Development's A Hard Slog In San Diego, But Developers Still Fighting The Good Fight To Build
California is a notoriously tough place to be a developer or construction company, yet the opportunities are still so great that the industry presses on through the high costs, strident opposition to growth and miles of red tape, according to the speakers at Bisnow's San Diego Construction & Development event.
Despite the challenges for development in California, there is a future for the industry in the state, the Cities of the Future panelists said. Advancing technology is going to help designers and developers make more informed decisions about what developments should be like and where they will be — tech already has a significant influence on the design process.
One example is 3D presentations of space designs, which are taking the place of standard two-dimensional drawings, the speakers said. The earlier that tech is used in the design process, the fewer iterations of the space will be necessary, because visualizing the space is much easier.
Construction sites themselves are changing because of advancing technology. Paper is nearly gone, but the really disruptive tech is building information modeling and prefabricated building elements. Leveraging this tech will result in major savings for developers and contractors as job sites become more efficient.
The importance of prefabricated building elements will probably grow in the future, but it has been a long time coming and there are still challenges. For one thing, prefabrication means that developers need to lock in a project's systems and design early, to get the full benefits. That can be at odds with a project that needs more flexibility as it is developed.
There is also still a lack of standardization when it comes to prefabricated elements. If you pick the wrong company in the beginning, the speakers said, there can be delivery issues, or worst-case, if the company goes out of business, a development can't simply pick up mid-project with a new provider. It has to go back to square one.
Overall, there is still a fair amount of uncertainty when it comes to integrating technology into the built environment, the speakers said. One reason is simple resistance to change — innovation and construction often don't go in the same sentence, one panelist quipped.
Regulatory change will be slow. Municipalities don't always know yet how to deal with new construction techniques. Building codes tend to lag.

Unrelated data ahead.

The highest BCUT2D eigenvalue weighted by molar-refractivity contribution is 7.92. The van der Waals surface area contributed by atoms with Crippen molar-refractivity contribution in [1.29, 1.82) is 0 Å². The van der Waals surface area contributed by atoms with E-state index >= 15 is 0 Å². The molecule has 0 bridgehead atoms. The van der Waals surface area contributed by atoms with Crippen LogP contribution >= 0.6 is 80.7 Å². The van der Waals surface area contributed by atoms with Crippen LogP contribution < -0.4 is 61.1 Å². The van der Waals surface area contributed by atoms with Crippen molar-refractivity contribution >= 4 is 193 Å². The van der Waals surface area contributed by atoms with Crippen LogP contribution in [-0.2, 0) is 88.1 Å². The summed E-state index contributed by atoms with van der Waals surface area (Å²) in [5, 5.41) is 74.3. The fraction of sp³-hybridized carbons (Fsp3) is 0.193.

Driverless cars and other automation will be major disrupters in the way space is designed in the future, and in the urban fabric, though the timetable of the transition to this kind of more automated infrastructure is still unclear, the speakers said.
How people will interact with deeper forms of automation is also uncertain, but that kind of automation is coming, and developers and designers need to be ready.
Automation in industrial space is already very far advanced, and distribution centers without workers is nearly a thing, speakers said. Advances toward that kind of property will mean changes for the design, such as allowing for more vertical distribution centers. That will mean that some formerly obsolete industrial properties in strong last-mile locations will be able to be redeveloped.
The Entitlement to Ribbon Cutting panelists said development can be tough in California in general, but some areas and municipalities are more open to development that others.
"We focus on areas that are receptive to development, such as Oceanside, Carlsbad and San Marcos — all of those are quite positive," Ryan Cos. Western Region President Chris Wood said.
"South County has been somewhat overlooked," HomeFed Corp. Senior Development Manager Kent Aden said. "Chula Vista, for instance, has done a great job of creating a business-friendly environment. There's over 6M SF of commercial sites entitled there, and over 20,000 homes left to build there, so I believe over the next decades, Chula Vista will attract more business."
"I really enjoy working in the Downtown San Diego environment," Cisterra Development principal Jason Wood said. "And working with the folks at Civic San Diego. Downtown has its challenges, of course, but having a group like that helping you is a huge advantage in getting projects done, especially when compared with other parts of California."